State and local authorities are trying to determine what triggered explosions and a fire at a cosmetics factory Monday morning in Orange County that left one employee dead and injured some 125 others, including nine firefighters.
A medical examiner was called to Verla International on Temple Hill Road in New Windsor around 7:40 Monday night, after a man’s body was found inside the cosmetics factory. That’s according to Orange County spokesman Justin Rodriguez, who says nine firefighters were injured — five from the City of Newburgh and four from Vails Gate. One of the Newburgh firefighters was taken to Westchester Medical Center for burns. These firefighters were caught in the second explosion, some 25 minutes after responding to the first blast. A St. Luke’s Cornwall Hospital spokeswoman says 125 patients were treated relating to the incident. Brendan Casey is commissioner of emergency services for Orange County.
“Thirty different fire agencies responded from multiple counties,” Casey said.
He says about 250 employees worked at the 52,000 square-foot facility that manufactures primarily nail polish and perfumes.
“We knew that it was a chemical explosion that caused this. It was not a Tier 2 facility so it wasn’t a high-level hazmat [hazardous materials] facility,” said Casey. “We believe that whatever chemicals were in the fire or the smoke were alcohol-based.”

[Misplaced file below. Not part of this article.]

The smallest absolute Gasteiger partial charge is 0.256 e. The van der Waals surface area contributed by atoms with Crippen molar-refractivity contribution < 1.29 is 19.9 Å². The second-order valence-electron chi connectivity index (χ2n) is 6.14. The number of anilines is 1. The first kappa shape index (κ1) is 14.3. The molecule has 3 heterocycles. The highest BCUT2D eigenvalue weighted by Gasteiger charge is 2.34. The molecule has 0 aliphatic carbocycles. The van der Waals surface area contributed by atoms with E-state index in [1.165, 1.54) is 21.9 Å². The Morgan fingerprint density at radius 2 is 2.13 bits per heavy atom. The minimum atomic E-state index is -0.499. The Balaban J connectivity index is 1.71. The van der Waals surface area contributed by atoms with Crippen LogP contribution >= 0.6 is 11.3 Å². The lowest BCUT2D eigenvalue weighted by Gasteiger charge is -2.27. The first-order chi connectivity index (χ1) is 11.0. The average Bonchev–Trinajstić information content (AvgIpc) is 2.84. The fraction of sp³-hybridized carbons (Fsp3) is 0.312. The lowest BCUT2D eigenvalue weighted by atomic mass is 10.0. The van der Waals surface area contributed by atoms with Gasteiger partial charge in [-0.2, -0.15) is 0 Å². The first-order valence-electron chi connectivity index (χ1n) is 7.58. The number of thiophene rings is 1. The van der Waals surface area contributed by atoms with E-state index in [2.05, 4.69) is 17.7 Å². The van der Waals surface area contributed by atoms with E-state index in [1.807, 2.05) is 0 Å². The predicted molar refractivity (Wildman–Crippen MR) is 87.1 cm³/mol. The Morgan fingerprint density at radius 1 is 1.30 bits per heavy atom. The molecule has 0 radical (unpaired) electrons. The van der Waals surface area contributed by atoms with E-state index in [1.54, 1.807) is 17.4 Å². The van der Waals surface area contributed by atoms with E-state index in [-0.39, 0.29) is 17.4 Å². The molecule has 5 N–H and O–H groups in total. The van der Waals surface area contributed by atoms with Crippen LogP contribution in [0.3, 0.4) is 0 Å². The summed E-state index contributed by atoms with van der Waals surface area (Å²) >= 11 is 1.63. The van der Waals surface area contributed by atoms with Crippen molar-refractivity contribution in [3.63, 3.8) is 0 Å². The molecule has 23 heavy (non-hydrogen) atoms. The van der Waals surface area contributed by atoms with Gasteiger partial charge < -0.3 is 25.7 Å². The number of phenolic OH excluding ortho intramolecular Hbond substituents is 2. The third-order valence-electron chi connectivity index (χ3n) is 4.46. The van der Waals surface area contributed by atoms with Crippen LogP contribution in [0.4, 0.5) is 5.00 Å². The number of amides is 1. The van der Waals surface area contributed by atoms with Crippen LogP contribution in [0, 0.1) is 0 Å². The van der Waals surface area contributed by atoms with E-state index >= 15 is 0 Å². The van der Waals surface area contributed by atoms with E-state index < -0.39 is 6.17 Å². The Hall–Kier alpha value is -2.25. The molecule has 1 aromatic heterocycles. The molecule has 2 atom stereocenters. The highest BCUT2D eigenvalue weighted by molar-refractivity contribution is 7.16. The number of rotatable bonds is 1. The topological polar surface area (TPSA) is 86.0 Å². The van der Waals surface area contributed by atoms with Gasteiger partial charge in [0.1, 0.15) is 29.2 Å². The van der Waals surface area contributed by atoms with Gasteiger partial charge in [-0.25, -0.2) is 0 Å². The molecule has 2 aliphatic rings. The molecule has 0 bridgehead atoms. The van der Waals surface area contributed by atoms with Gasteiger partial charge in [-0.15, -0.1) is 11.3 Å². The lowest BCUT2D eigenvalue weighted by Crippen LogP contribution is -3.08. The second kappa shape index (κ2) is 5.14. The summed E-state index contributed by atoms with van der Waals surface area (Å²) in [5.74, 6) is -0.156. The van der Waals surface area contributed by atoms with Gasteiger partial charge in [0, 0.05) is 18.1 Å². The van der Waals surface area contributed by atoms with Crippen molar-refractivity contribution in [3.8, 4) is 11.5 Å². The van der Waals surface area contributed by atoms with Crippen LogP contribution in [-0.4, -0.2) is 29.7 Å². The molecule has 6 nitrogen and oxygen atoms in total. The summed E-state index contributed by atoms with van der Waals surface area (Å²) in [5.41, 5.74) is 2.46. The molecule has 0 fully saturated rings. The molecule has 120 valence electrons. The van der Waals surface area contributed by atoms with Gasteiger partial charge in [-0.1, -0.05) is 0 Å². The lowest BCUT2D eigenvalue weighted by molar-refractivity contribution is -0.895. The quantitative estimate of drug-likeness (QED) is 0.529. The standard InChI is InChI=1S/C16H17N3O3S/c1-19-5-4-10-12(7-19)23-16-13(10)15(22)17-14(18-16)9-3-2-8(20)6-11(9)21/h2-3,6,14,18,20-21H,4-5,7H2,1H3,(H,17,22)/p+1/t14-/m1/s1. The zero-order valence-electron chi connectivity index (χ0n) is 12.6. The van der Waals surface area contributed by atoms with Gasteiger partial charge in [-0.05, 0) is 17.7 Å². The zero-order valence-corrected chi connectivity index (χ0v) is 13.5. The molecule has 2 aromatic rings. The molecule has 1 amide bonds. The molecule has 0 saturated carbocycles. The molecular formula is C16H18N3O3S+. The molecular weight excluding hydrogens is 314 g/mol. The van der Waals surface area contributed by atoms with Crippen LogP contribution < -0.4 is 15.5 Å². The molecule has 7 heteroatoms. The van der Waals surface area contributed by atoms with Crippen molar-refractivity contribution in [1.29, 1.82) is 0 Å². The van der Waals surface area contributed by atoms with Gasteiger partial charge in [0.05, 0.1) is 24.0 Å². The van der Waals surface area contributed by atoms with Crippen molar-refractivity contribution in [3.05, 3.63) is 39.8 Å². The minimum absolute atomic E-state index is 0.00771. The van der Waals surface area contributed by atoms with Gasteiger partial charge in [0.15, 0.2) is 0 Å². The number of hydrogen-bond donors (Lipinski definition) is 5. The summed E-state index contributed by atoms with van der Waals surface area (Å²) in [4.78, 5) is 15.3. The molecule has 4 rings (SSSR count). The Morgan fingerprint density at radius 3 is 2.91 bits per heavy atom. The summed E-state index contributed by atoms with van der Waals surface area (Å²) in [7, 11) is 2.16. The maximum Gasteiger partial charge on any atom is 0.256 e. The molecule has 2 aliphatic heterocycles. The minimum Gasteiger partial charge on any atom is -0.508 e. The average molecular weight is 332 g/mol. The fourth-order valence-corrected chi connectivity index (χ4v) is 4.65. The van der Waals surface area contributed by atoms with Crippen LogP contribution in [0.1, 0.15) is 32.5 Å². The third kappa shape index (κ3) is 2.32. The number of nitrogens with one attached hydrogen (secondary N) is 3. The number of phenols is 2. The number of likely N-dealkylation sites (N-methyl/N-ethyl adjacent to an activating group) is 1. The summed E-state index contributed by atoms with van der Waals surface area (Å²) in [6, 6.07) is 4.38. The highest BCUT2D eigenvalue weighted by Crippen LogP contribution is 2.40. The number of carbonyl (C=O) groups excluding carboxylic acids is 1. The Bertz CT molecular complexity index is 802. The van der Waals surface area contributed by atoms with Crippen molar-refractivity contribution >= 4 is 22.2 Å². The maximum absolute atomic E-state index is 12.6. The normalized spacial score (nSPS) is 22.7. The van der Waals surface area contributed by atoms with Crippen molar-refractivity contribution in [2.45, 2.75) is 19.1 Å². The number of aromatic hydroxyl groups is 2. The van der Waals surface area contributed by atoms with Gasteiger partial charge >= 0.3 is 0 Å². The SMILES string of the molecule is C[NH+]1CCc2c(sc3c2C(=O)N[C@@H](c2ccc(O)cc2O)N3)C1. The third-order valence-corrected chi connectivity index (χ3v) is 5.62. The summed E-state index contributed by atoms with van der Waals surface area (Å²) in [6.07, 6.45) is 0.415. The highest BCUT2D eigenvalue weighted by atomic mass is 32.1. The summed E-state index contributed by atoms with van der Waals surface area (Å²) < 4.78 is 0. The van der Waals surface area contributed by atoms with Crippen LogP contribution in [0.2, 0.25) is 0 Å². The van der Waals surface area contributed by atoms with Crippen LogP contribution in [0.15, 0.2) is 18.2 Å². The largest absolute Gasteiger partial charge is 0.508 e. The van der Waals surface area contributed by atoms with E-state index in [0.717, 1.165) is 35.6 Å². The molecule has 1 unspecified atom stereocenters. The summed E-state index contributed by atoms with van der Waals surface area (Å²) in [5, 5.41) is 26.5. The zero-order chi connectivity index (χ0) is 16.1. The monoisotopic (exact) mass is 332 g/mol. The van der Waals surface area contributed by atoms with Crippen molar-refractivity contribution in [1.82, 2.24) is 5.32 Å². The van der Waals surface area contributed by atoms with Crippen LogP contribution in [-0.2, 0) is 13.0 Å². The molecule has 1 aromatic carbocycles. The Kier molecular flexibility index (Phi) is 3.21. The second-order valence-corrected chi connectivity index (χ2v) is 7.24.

New York Governor Andrew Cuomo had ordered a full state response to assist and investigate, including the Department of Environmental Conservation, where Basil Seggos is commissioner.
“We had our air-monitoring teams, our emergency management unit and our spills teams. They remained on site for the duration of the day. We brought in outside contractors, Miller Environmental, who helped us get a sense what the conditions of the runoff into Silver Stream, what those pollution conditions might have been,” Seggos says. “We monitored that very closely. That continues today. Some of the sampling we took should be, the results should be back to us by sort of middle to end of the week.”
Seggos says he does not believe drinking water was contaminated in relation to the fire.
“Fortunately, where the fire happened, it was downstream of any drinking water sources. So while there was clearly some runoff at the back of the building where the firefighting was taking place, it was flowing, the firefighting material was flowing into a portion of the stream that was downstream of the reservoir,” says Seggos. “So again, certainly an issue for us. Part of the investigation that we’ll be doing is looking into the impacts of any of that runoff but, thankfully, it doesn’t look like the drinking water was in any way impacted.
He says the results of state air sampling Monday afternoon should be back in the next day or two and will be compared with county results.
Meantime, the Occupational Safety and Health Administration is investigating Verla International because of the explosion. A spokesman says OSHA does not comment on open inspections, which can take up to six months. An OSHA inspection report cited nine safety violations categorized as serious at the Verla plant in New Windsor in April. According to data from OSHA, inspectors cited problems with the handling of flammable and combustible liquids as well as inadequacies relating to respirator protection for workers and the maintenance of exit routes. The company agreed to pay $41,000 in penalties.